Caffeine Information for Justin

Patrick Druggan Patrick.Druggan at btinternet.com
Thu Sep 28 15:58:33 EST 2000


Justin, caffeine is too small to intercalate the DNA, compare the structure
of caffeine to ehtidium bromide or actinomycin D.

Nice idea about overcoming resistance, but what will the unique mechanism be
that prokaryotes will use to accumulate your toxin that won't occur in human
cells.

It is not about finding a toxin, its about exploiting unique delivery
systems or unique synthetic pathways.

I guess we will all be needing to be drink de-caff to stop the spread of
resistance ;-)

Pd.

"Justin Ketchum" <jesuslover134 at yahoo.com> wrote in message
news:20000927131416.34012.qmail at web3208.mail.yahoo.com...
> Tom,
>       I read that Caffeine can incorporate itself into
> DNA as an intercalator like Ethidium Bromide or
> 9-aminoacridine. Or it can replace Adenine and cause
> loss in Thymine in the DNA molecule. I found that out
> on an abstract on Medline. I appreciate the
> information you have provided. Hopefully, my
> experiment will work and we can finally have an
> antibiotic that will work against Antibiotic Resistant
> Bacteria!
>                                         Sincerely
> yours,
>                                              Justin
> Ketchum
> On Tues. Sept. 26, 2000 "Tom McCloud"
> (mccloud-tom at worldnet.att.net) wrote:
> After reading this reply, below, I too looked in Pub
> Med and found 20
> references to caffeine, DNA and bacteria. My reading
> of the
> abstracts, i.e. Prog. Clin Biol. Res 1990; 340A:179,
> seems to indicate
> that DNA is not the target of caffeine, but rather
> that when DNA has
> been damaged, as by UV irradiation, the process of
> repair of the DNA
> is inhibited through the interaction of caffeine with
> one of the
> subunits of the enzymatic DNA repair system in E.
> coli. If true, the
> addition of caffeine to a microbe will cause no DNA
> damage. And if
> the experiment involves the UV irradiation of E. coli
> in the presence
> and absence of caffeine, then if DNA repair is
> impaired by caffeine,
> a higher rate of mutation might be expected to be
> found in that case.
> Tom McCloud
>
>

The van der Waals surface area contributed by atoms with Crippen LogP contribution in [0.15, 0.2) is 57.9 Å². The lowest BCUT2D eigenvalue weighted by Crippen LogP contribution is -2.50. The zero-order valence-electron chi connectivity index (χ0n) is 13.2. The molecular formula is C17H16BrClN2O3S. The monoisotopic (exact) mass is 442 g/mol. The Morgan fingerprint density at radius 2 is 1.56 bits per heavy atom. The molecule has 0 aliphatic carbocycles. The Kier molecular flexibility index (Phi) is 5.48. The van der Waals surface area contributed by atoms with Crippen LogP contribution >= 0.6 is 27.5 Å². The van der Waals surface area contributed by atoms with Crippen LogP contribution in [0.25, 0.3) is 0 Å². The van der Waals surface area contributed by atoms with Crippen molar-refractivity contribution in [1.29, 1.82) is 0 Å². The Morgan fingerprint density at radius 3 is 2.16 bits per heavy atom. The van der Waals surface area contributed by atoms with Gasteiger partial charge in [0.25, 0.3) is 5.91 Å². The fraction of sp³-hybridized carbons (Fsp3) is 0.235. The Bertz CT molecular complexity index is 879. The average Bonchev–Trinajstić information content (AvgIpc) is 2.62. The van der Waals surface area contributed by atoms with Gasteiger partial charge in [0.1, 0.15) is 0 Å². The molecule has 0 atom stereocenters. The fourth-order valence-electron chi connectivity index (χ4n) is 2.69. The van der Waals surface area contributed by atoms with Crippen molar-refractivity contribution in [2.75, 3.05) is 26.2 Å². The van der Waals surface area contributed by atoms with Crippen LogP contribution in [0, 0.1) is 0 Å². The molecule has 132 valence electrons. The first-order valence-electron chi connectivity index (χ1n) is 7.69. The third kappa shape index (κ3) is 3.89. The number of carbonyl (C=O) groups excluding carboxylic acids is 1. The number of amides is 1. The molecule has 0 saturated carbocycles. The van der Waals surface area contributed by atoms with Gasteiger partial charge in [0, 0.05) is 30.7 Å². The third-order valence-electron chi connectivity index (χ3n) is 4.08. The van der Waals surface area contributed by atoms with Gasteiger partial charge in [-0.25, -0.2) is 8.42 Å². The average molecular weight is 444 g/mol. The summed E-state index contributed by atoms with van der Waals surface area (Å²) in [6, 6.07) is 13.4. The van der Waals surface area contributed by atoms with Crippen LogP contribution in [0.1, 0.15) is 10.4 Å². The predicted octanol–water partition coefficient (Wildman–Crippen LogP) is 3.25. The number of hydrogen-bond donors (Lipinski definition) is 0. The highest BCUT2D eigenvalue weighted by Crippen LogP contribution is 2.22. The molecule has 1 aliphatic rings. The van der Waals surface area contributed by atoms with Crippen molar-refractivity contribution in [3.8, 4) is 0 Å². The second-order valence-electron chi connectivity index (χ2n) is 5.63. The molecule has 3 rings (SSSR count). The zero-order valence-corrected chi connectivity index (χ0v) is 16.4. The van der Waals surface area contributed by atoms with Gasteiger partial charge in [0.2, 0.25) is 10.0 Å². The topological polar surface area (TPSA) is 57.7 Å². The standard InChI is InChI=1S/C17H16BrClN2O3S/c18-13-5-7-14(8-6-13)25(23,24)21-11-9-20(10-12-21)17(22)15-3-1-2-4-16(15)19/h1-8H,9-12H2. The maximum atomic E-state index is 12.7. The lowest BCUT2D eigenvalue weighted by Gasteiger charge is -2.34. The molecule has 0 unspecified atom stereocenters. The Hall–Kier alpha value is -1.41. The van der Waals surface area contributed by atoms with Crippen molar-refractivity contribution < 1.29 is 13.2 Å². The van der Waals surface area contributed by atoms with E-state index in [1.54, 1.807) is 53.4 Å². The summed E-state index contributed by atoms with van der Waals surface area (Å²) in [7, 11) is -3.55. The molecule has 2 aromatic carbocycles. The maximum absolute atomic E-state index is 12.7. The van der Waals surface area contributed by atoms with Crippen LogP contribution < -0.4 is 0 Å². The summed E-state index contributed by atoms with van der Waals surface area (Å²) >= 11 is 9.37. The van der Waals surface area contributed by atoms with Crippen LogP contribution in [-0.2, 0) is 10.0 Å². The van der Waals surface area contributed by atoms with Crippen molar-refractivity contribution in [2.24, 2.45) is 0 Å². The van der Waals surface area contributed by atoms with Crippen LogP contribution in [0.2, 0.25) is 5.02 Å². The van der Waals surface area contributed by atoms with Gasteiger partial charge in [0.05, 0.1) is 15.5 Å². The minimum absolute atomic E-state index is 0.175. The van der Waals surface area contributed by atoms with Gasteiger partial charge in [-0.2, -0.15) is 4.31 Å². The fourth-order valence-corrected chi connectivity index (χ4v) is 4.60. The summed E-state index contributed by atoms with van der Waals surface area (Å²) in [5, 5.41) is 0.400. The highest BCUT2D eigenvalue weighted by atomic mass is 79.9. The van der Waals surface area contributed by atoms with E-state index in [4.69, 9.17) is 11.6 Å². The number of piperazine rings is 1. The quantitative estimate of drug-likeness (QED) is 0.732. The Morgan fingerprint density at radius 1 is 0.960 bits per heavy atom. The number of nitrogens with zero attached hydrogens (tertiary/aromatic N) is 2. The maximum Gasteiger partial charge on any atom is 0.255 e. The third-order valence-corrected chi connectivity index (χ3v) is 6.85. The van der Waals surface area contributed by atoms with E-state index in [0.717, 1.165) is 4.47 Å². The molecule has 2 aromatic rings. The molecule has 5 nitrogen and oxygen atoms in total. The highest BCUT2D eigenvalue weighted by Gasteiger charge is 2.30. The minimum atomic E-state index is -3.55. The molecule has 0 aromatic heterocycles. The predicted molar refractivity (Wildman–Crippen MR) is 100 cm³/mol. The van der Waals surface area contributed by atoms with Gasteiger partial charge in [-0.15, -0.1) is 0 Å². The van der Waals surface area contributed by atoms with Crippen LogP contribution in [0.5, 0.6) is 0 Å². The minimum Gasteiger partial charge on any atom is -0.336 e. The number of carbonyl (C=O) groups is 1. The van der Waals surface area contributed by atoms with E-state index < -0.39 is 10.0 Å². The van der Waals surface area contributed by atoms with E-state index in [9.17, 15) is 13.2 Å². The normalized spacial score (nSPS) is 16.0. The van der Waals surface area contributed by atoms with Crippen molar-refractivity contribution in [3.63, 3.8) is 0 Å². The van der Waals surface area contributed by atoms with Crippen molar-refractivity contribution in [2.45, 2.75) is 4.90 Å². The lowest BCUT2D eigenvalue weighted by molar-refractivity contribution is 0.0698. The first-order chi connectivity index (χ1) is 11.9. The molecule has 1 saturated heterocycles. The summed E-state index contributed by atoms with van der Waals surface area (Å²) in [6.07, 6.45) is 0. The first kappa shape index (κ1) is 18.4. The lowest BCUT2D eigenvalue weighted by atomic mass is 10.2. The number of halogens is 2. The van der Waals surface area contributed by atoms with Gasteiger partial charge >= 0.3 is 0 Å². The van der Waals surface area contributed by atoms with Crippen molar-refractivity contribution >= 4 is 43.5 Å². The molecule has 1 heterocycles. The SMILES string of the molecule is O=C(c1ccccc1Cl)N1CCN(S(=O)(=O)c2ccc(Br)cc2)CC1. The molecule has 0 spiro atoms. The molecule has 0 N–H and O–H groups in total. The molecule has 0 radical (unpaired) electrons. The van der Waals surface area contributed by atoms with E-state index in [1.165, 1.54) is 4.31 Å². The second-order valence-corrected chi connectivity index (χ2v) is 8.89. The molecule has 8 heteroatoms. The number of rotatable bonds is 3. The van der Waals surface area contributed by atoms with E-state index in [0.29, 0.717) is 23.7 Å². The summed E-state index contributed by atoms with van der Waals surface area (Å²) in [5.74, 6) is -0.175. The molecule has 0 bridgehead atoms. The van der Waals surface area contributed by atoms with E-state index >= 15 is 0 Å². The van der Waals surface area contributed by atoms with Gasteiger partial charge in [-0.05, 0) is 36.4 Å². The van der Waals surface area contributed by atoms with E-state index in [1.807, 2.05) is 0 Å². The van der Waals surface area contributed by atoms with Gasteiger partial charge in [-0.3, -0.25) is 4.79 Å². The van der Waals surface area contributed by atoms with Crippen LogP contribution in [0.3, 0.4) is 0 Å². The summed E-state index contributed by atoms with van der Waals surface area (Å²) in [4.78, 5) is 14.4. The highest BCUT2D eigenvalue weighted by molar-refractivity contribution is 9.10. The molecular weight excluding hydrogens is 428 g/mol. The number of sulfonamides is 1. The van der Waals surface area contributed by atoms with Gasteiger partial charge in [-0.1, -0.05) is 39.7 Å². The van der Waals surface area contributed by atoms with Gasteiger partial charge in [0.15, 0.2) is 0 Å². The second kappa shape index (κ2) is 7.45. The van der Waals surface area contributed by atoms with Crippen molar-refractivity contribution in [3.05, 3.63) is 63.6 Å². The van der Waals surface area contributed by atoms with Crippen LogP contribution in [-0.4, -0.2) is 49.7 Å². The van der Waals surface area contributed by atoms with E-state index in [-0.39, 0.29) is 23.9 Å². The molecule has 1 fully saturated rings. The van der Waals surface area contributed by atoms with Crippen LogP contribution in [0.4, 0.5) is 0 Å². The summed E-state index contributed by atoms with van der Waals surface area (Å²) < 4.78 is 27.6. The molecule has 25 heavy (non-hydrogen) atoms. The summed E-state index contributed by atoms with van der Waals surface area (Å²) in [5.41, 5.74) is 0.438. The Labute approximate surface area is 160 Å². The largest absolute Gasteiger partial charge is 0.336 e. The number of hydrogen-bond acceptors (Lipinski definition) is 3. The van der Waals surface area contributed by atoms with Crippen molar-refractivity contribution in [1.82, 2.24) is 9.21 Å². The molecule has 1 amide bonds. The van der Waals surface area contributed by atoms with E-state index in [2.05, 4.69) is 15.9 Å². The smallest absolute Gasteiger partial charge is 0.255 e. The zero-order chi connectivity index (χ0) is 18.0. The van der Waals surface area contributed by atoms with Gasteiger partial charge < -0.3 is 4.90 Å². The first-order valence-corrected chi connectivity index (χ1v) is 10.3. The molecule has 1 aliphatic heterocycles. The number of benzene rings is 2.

>
>
> On Fri, 22 Sep 2000 11:25:00 +0100, "Derek Law"
> wrote:
>
>
> >I have just carried out a quick search on MedLine
> using caffeine and E.
> >coli as the search parameters, there are numerous
> papers from the early 90's
> >describing effects of caffeine on DNA damage and
> inhibition of DNA repair in
> >E. coli. This is the sort of information that Justin
> was looking for. I am
> >not sure what concentrations of caffeine exert these
> effects but they are
> >likely to be higher than those encountered from
> normal caffeine intake.
> >
> >Hope this is helpful
> >
> >Derek Law
> >
> >IDG (UK)
> >
> >
> >
> >Derek Law  wrote in message
> >news:5jGy5.3070$He3.48735 at news2-win.server.ntlworld.com...
>
> >> Several different caffeine containing culture media
> have been described
> >for
> >> Cryptococci. On these media Cryptococci produce
> brownish pigmentation
> >which
> >> allows differentation from other yeasts.
> >>
> >> I don't think that caffeine has any antibacterial (
> or antifungal
> >effects).
> >>
> >> Derek Law
> >>
> >> Company Microbiologist
> >>
> >> IDG (UK)
> >>
> >> Patrick Druggan  wrote in message
> >> news:8qe1rm$omo$1 at uranium.btinternet.com...
> >> > The function of the caffeic acid is the
> Crytococcus medium is as a
> >> > diagnostic reagent. Cryptococcus polymerise
> caffeic acid to a polyphenol
> >> (I
> >> > think!) Pd.
> >> >
> >> >
> >> > "lamb"  wrote in message
> >> > news:39C7CE5B.E244C6A5 at cable.A2000.nl...
> >> > > I saw a formula a few years ago for a more or
> less selective
> >> > > Cryptococcus medium.
> >> > > One of the ingredients was caffein. I don't
> know whatfor, but maybe
> >> > > antibacterial?
> >> > >
> >> > > Loes
> >> > >
> >> > > Danny White wrote:
> >> > >
> >> > > > why would caffeine attack bacteria?
> >> > > >
> >> > > > "Justin Ketchum"  wrote in message
> >> > > >
> news:20000919154143.23950.qmail at web3206.mail.yahoo.com...
>
> >> > > > > Hi... I'm doing a research project on
> Caffeine as a
> >> > > > > DNA targeting antibiotic for Antibiotic
> Resistant
> >> > > > > bacteria. I would like to know if anyone
> knows
> >> > > > > anything about caffeine and it's effects on
> bacterial
> >> > > > > chromosomes that might help me. Thank you.
> R.S.V.P ASAP!!!
> >> > > > >
> >> > > > >
> __________________________________________________
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> >> > > > > ---
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> >> >
> >> >
> >>
> >>
> >
>
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